October 21, 2021

Austin’s most maligned public artwork is deaccessioned by the city

Diminished by neglect, and the source continual bafflement, the installation along the Lamar Boulevard underpass is no longer a part of the Austin's public art collection

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The moment is over for Austin’s most misunderstood public artwork.

At its Dec. 10 meeting, the Austin city council voted to approve a recommendation from the city’s Arts Commission to deaccession Carl Trominski’s “Moments” due to its deterioated condition.

The conceptual piece was installed in 2003 along the Lamar Boulevard underpass, between Sandra Muraida Way and Fifth Street, an unusual spot in the cityscape, at the time an adventurous departure for Austin’s public art program.

Trominski, then an emerging architect, envisioned reflective rectangular blue panels along the underpass walls, visual markers meant to punctuate the movement of travelling in a car along Lamar as dips below grade and under a railroad bridge.

Solar lights illuminated the stretch of road under the bridge with a cool blue light, and a color block pattern was painted along the underpass walls, subtle shades of blue and green, would suggest the impression of being underwater.



“Moments” remains Trominski’s only foray into public art. However, the art work never really had its moment.

rendering Carl Trominski
A rendering by Carl Trominski from his proposal for “Moments.”

Almost immediately after it was installed vandals stole the solar lights, and they were never replaced. Likewise, the very subtle pattern of painted color blocks became a graffiti magnet and the city’s solution to mitigating the tagging was to cover it with grey paint, obliterating the original design in the process. What wasn’t painted over faded and peeled.

Indeed, the city’s lack of funding for the maintenance of its public artworks has also meant “Moments” signature reflective blue panels became dull and shabby. One panel fell off altogether and was never replaced.

Other public artworks deaccessioned by the city due to their poor condition include “Karst Circle” at Austin Fire Station 43/EMS Station 31 on Escarpment Boulevard;  “LAB” along the Lance Armstrong Bikeway at Lamar Blvd. and West Cesar Chavez St.; “Bicentennial Fountain” at the entrance to Vic Mathias Shores across from the Long Center; and Republic Square Fountain which no longer exists but had been located at Republic Square Park. The latter two pieces had been donated to the city before its Art in Public Places Program (AIPP) was established in 1985.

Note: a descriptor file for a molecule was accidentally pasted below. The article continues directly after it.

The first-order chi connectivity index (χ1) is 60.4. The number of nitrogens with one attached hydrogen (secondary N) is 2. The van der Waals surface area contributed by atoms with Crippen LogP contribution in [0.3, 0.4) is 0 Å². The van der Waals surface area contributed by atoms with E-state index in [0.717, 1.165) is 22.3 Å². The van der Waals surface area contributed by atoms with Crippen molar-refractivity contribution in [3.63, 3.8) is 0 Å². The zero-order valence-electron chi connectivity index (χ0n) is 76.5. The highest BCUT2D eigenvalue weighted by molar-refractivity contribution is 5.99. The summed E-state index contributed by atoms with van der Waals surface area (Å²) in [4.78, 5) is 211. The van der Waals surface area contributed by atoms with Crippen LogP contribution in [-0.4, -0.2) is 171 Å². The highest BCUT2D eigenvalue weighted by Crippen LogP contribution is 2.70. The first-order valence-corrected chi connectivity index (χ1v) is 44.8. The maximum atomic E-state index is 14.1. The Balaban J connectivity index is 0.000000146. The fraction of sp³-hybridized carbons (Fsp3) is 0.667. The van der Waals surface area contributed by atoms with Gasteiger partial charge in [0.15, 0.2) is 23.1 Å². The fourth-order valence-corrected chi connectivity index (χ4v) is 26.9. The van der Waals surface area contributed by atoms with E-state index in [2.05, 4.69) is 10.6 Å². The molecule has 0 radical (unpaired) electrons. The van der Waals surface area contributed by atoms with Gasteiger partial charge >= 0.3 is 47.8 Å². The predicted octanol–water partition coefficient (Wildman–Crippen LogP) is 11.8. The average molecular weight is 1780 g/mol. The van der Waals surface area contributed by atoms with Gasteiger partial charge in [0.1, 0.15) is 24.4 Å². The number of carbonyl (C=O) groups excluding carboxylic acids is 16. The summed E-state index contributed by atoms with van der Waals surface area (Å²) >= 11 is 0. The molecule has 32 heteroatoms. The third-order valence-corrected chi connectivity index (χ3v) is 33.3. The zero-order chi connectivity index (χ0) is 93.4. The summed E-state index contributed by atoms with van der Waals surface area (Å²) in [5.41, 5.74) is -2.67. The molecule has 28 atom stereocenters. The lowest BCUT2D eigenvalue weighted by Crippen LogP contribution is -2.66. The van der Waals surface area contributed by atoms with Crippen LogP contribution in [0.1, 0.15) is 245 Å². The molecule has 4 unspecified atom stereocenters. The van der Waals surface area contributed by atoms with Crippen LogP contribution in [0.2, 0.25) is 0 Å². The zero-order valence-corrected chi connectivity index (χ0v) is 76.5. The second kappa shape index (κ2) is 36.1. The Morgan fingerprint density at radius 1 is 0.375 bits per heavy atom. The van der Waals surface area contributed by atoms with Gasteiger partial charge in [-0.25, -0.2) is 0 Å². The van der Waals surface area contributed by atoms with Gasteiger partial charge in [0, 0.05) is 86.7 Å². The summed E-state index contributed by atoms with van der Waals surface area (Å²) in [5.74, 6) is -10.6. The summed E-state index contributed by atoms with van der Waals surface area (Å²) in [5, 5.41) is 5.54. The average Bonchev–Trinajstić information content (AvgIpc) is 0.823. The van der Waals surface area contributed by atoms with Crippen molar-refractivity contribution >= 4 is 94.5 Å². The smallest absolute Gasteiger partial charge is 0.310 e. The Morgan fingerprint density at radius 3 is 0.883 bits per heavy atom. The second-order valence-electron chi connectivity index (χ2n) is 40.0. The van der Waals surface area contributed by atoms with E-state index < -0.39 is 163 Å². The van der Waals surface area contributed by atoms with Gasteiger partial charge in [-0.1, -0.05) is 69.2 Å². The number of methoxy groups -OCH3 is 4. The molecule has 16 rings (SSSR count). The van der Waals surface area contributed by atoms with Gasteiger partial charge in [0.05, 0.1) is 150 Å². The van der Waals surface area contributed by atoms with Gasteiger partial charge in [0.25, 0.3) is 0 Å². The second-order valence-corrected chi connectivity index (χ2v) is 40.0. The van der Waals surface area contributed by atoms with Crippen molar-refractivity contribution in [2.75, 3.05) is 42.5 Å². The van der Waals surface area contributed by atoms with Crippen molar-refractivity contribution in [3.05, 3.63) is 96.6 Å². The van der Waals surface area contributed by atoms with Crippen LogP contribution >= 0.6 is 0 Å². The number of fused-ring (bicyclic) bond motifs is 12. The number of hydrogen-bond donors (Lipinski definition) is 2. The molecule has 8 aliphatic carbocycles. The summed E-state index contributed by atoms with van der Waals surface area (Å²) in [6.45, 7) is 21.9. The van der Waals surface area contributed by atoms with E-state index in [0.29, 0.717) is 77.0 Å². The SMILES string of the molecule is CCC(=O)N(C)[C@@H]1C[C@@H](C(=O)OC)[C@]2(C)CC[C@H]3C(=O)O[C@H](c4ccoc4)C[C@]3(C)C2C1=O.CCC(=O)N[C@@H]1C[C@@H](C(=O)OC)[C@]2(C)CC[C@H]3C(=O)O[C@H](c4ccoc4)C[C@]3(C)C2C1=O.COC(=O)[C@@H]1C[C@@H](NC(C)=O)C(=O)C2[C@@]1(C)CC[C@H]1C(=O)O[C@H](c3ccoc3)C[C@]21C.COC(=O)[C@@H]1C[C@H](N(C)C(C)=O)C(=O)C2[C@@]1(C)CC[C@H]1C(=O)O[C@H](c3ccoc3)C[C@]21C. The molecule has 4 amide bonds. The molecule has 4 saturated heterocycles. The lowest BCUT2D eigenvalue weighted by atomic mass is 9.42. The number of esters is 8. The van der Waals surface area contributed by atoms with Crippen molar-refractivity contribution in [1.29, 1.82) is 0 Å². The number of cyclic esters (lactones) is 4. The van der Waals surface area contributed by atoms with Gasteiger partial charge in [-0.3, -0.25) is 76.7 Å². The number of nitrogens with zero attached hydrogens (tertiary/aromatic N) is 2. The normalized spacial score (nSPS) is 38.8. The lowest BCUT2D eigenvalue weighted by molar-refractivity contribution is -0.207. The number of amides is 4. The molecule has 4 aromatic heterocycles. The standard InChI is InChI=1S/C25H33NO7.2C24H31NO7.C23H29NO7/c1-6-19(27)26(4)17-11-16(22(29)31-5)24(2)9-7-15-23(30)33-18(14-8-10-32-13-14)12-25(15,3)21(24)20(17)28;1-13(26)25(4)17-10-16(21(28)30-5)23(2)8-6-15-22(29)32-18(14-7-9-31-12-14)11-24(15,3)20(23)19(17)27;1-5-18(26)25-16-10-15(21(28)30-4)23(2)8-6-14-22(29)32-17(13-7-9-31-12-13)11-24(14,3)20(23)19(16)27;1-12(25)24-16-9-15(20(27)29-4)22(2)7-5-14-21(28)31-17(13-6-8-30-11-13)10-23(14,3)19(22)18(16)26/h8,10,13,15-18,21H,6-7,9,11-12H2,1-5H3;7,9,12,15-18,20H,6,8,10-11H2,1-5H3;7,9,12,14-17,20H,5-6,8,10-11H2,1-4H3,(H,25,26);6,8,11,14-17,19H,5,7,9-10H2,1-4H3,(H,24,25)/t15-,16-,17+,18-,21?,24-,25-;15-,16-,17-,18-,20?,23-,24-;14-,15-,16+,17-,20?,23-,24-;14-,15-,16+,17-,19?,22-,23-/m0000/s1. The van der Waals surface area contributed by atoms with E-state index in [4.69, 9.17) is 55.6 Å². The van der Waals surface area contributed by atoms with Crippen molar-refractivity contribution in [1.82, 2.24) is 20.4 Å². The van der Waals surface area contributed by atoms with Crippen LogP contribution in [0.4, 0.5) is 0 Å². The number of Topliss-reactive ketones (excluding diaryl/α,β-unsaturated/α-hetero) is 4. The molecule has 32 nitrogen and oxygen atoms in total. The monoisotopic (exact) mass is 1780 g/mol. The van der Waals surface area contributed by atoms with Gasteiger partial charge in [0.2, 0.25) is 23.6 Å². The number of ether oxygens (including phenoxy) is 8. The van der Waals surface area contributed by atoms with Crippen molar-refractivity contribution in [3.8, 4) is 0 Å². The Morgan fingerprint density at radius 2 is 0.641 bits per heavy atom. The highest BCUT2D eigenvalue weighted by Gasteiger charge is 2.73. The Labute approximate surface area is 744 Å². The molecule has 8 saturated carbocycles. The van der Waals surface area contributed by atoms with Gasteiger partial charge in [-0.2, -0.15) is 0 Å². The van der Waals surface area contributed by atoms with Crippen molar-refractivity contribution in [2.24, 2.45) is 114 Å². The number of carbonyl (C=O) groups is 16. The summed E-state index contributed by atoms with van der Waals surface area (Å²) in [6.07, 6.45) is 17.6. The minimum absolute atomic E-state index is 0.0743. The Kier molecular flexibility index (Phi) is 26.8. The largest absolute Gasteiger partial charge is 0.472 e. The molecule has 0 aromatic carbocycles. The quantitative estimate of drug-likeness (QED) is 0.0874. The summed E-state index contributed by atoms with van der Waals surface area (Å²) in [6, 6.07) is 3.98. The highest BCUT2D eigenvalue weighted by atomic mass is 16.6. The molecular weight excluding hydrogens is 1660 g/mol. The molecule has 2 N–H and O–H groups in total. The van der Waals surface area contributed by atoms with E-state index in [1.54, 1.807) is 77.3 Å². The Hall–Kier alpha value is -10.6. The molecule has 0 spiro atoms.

That “Moments” is actually a work of art mostly disappeared from the public’s conscious soon after its installation. But curiosity about the blue panels always percolated, often sparking the predictable sarcastic local news coverage.

However in 2018, artist Laurie Frick created what was the best art intervention ever to happen to public art in Austin.

Under an initiative launched by AIPP to invite re-imagining of existing public art, Frick created “Date Tells a Story,” a brilliant blue mural along both sides of the underpass.

Laurie Frick's "Data Tells a Story" along the Lamar Boulevard underpass in Austin. Photo courtesy Laurie Frick.
Laurie Frick’s “Data Tells a Story” along the Lamar Boulevard underpass in Austin. Photo courtesy Laurie Frick.

Colorful, drippy lines undulated across a brilliant turquoise background, each a representation of Austin tourist statistics. One side of the three-block-long mural charted the reason why people visit Austin, the other what they do during their visit. And those blue panels, Frick had artist Sheri Bingham fabricate colorful fabric covers for each one.

Related: A New Artistic Moment for the Lamar Underpass

Frick’s wildly-popular piece was extended several times beyond its initial year-long presentation. It was only in September that Frick removed the fabric covers from the blue panels and painted over her stripes. (The underpass walls remain the vibrant turquoise.)

And earlier this year, the Downtown Austin Alliance commissioned artist Sadé Lawson to create mural on side wall of the underpass.

Related: New downtown murals nod to the 19th Amendment

Laurie Frick
Now that her temporary re-imagining of the public art along the Lamar underpass is over, Austin artist Laurie Frick painted over her mural and left the walls a brilliant turquoise. Photo courtesy Laurie Frick

Now that “Moments” has been taken off the AIPP collections list, it comes under purview of the Austin Public Works Department which has indicated that they prefer to keep the artwork on site until they can decide on next steps. Discussions to date have centered on removal of the artwork and recycling the raw material.


Jeanne Claire van Ryzinhttps://sightlinesmag.org
An award-winning arts journalist, Jeanne Claire van Ryzin is the founder and editor-in-chief of Sightlines.

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